Theft is one of the most commonly prosecuted types of crimes in Fort Worth. All sex crimes involve one person taking another person’s property without their consent. There are many different types of theft crimes, and they range in seriousness. Some misdemeanor theft crimes carry the penalty of a fine up to $500. More serious theft crimes are considered felonies and carry penalties involving lengthy prison sentences and hefty fines.
Felony vs. Misdemeanor Theft Crime Charges
If you have been charged with a theft crime, it is important that you understand whether you have been charged with a misdemeanor or felony offense. Felony theft charges are more likely to carry penalties involving prison time, making alternative penalty options such as pre-trial diversion programs less likely to occur.
What is the difference between misdemeanor and felony theft crime charges in Texas? Answering that question involves understanding Texas theft law, as well as the aggregations and enhancements that can bump up misdemeanor charges to more serious felony charges.
Understanding Texas Theft Law
Under Texas law, a theft occurs when the suspect “ “unlawfully appropriates property with the intent to deprive the owner of the property.” Several types of theft crimes are recognized in Texas, such as shoplifting, grand theft, grand theft auto, and larceny. Each theft crime has its own unique requirements, but all theft crimes have some requirements in common. For example, all Texas prosecutors must prove the following elements to convict a defendant of a theft crime:
- The defendant took something that didn’t belong to him or her
- The defendant did not have the consent of the owner to take the item
- The defendant did not have a legally valid justification for taking the item
- The defendant did not intend to return the stolen item to its rightful owner
Whether a Theft Crime is a Felony Depends on the Value of the Stolen Goods
Prosecutors will look at the fair market value of the stolen property when deciding to bring charges. In most cases, when a defendant steals $1,500 or less of property, he or she will face misdemeanor charges, which carry a prison sentence of up to a year in jail. Once the penalty increases to a prison sentence of a year or more, the charge will be considered a felony. Under Texas law, theft crimes carry the following penalties:
- When the stolen property is valued at $50 or less, the defendant will be charged with a Class C misdemeanor, which carries a fine of up to $500 and no jail time
- When the stolen property is valued at between $50 and $500, the defendant will be charged with a Class B misdemeanor punishable by up to 180 days in prison and a fine of up to $2,000
- When the stolen property is valued at between $500 and $1,500, the defendant will face Class A misdemeanor charges, punishable by up to one year in prison and a fine of up to $4,000
- When the stolen property is valued between $1,500 and $20,000, the defendant will face a state jail felony punishable by six months, which carries a penalty of a prison sentence between six months to two years and a fine of up to $10,000
- When the stolen property is valued between $20,000 and $100,000, the defendant will face third-degree felony charges punishable by a prison sentence between two and 10 years and a fine of up to $10,000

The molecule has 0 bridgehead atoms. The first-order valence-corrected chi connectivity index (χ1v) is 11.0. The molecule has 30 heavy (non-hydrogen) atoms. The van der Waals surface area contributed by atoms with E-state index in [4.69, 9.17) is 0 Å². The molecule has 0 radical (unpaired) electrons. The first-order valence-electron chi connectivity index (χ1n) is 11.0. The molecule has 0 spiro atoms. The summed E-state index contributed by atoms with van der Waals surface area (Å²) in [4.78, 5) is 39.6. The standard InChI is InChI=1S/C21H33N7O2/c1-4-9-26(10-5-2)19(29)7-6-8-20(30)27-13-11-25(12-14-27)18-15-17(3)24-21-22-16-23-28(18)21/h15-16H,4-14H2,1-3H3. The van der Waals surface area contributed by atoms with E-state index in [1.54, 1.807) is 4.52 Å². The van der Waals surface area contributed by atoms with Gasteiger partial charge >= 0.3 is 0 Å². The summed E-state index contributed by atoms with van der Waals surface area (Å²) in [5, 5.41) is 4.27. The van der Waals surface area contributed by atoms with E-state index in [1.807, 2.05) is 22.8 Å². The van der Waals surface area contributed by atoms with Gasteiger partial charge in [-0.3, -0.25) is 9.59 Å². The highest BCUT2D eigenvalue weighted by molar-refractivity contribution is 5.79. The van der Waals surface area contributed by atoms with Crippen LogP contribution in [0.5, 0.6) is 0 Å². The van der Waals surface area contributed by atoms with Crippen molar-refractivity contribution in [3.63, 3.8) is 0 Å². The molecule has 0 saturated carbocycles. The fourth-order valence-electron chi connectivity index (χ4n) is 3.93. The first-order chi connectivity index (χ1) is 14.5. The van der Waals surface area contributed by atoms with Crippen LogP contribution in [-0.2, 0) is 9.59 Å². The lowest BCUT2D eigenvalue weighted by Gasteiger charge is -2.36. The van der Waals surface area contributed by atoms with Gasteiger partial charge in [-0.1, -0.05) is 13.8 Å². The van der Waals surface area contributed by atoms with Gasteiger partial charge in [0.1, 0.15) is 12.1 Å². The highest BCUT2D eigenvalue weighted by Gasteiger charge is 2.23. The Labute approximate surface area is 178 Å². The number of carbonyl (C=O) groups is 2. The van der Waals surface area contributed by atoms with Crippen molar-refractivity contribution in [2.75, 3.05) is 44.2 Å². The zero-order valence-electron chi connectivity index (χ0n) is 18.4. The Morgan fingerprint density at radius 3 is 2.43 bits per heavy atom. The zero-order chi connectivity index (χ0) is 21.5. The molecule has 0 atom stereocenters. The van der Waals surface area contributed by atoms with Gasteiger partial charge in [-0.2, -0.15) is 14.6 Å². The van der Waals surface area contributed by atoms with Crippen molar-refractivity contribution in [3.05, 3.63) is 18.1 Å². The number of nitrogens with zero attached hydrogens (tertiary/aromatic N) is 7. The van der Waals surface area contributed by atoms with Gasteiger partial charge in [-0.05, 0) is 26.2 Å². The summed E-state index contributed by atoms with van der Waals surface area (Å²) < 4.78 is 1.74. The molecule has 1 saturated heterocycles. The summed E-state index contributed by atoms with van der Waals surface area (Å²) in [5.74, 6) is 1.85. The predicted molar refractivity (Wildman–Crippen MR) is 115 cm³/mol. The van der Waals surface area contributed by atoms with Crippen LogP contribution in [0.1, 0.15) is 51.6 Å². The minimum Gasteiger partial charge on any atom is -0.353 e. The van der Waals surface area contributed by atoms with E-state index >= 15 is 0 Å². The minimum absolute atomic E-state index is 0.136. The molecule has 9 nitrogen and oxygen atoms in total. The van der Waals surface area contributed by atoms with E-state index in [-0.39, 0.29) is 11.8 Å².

- When the stolen property is valued between $100,000 and $200,000, the defendant will face second-degree felony charges punishable by two to 20 years in prison and a fine of up to $10,000
- When is the stolen property is valued between $200,000 or greater, the defendant will face a first-degree felony charge punishable by five to 99 years in prison (life in prison) and a fine of up to $10,000
How Misdemeanor Theft Charges Become Felony Charges
The chart above demonstrates that there is a clear line between misdemeanor and felony charges. When the value of the stolen property is under $1,500, prosecutors will bring misdemeanor theft charges. Conversely, if the stolen property’s value is over $1,500, the defendant will face more serious felony charges.
In some cases, suspects will commit multiple theft crimes. They will only steal less than $1,500 worth of property during each theft to try to avoid a felony charge. However, this plan does not always work. Law enforcement officials are often able to uncover the defendant’s multiple thefts. As a result, prosecutors may pool these separate theft attempts into one crime.
When they pool the thefts together, the stolen goods’ value increases an amount that warrants felony-level charges. This process is how prosecutors will elevate multiple misdemeanor theft into a single felony theft.
Suppose you are facing a felony-level theft crime charge after committing multiple smaller thefts. In that case, the prosecution is likely pooling your charges into one felony charge so they can seek jail time. Additionally, the combined laying of your charges could affect your plea bargaining ability. For example, if you have a pattern of repeated theft, prosecutors may be less likely to go easy on you and offer a diversion program or a favorable plea bargain. Every theft charge is a serious charge. However, if you are facing aggregated or felony-level sex charges, you could be serving jail time for years if you are convicted.
Contact Our Fort Worth Criminal Defense Lawyers Today
Kenneth N. Cutrer, Attorney at Law, has an in-depth understanding of Texas theft laws. He has successfully represented many clients in misdemeanor and felony theft charges, and he will use his experience and skills to negotiate the best possible outcome for your case. If you are facing theft charges in Fort Worth, you need an experienced lawyer. Contact Kenneth N. Cutrer, Attorney at Law, today to schedule your initial consultation.